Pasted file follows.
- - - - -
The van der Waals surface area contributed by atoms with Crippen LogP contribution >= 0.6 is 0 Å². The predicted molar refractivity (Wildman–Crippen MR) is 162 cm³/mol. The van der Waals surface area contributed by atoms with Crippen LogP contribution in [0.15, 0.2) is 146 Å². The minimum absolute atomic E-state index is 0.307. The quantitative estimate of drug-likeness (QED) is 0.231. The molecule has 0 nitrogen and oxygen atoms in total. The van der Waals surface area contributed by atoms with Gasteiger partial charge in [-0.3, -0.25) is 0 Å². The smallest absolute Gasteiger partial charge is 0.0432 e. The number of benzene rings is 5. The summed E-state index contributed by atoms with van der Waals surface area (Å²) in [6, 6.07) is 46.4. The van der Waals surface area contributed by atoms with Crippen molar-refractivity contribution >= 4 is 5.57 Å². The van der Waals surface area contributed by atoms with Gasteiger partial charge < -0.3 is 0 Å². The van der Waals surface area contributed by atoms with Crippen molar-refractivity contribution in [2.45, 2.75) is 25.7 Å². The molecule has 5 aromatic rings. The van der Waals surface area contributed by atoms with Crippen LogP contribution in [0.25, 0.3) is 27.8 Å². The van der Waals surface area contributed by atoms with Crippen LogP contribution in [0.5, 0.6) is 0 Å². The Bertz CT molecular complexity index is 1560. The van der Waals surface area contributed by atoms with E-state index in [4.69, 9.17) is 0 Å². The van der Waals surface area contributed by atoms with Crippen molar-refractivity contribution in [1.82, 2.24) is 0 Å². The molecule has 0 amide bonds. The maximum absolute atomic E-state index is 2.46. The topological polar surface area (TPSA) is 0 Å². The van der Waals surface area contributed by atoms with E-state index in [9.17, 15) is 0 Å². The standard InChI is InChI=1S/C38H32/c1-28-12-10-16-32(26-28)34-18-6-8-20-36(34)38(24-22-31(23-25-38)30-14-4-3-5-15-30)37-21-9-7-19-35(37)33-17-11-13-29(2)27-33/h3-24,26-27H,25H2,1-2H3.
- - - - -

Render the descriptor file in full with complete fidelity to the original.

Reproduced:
The van der Waals surface area contributed by atoms with Crippen LogP contribution >= 0.6 is 0 Å². The predicted molar refractivity (Wildman–Crippen MR) is 162 cm³/mol. The van der Waals surface area contributed by atoms with Crippen LogP contribution in [0.15, 0.2) is 146 Å². The minimum absolute atomic E-state index is 0.307. The quantitative estimate of drug-likeness (QED) is 0.231. The molecule has 0 nitrogen and oxygen atoms in total. The van der Waals surface area contributed by atoms with Gasteiger partial charge in [-0.3, -0.25) is 0 Å². The smallest absolute Gasteiger partial charge is 0.0432 e. The number of benzene rings is 5. The summed E-state index contributed by atoms with van der Waals surface area (Å²) in [6, 6.07) is 46.4. The van der Waals surface area contributed by atoms with Crippen molar-refractivity contribution >= 4 is 5.57 Å². The van der Waals surface area contributed by atoms with Gasteiger partial charge < -0.3 is 0 Å². The van der Waals surface area contributed by atoms with Crippen molar-refractivity contribution in [2.45, 2.75) is 25.7 Å². The molecule has 5 aromatic rings. The van der Waals surface area contributed by atoms with Crippen LogP contribution in [0.25, 0.3) is 27.8 Å². The van der Waals surface area contributed by atoms with Crippen LogP contribution in [0.5, 0.6) is 0 Å². The Bertz CT molecular complexity index is 1560. The van der Waals surface area contributed by atoms with E-state index in [4.69, 9.17) is 0 Å². The van der Waals surface area contributed by atoms with Crippen molar-refractivity contribution in [1.82, 2.24) is 0 Å². The molecule has 0 amide bonds. The maximum absolute atomic E-state index is 2.46. The topological polar surface area (TPSA) is 0 Å². The van der Waals surface area contributed by atoms with E-state index in [9.17, 15) is 0 Å². The standard InChI is InChI=1S/C38H32/c1-28-12-10-16-32(26-28)34-18-6-8-20-36(34)38(24-22-31(23-25-38)30-14-4-3-5-15-30)37-21-9-7-19-35(37)33-17-11-13-29(2)27-33/h3-24,26-27H,25H2,1-2H3.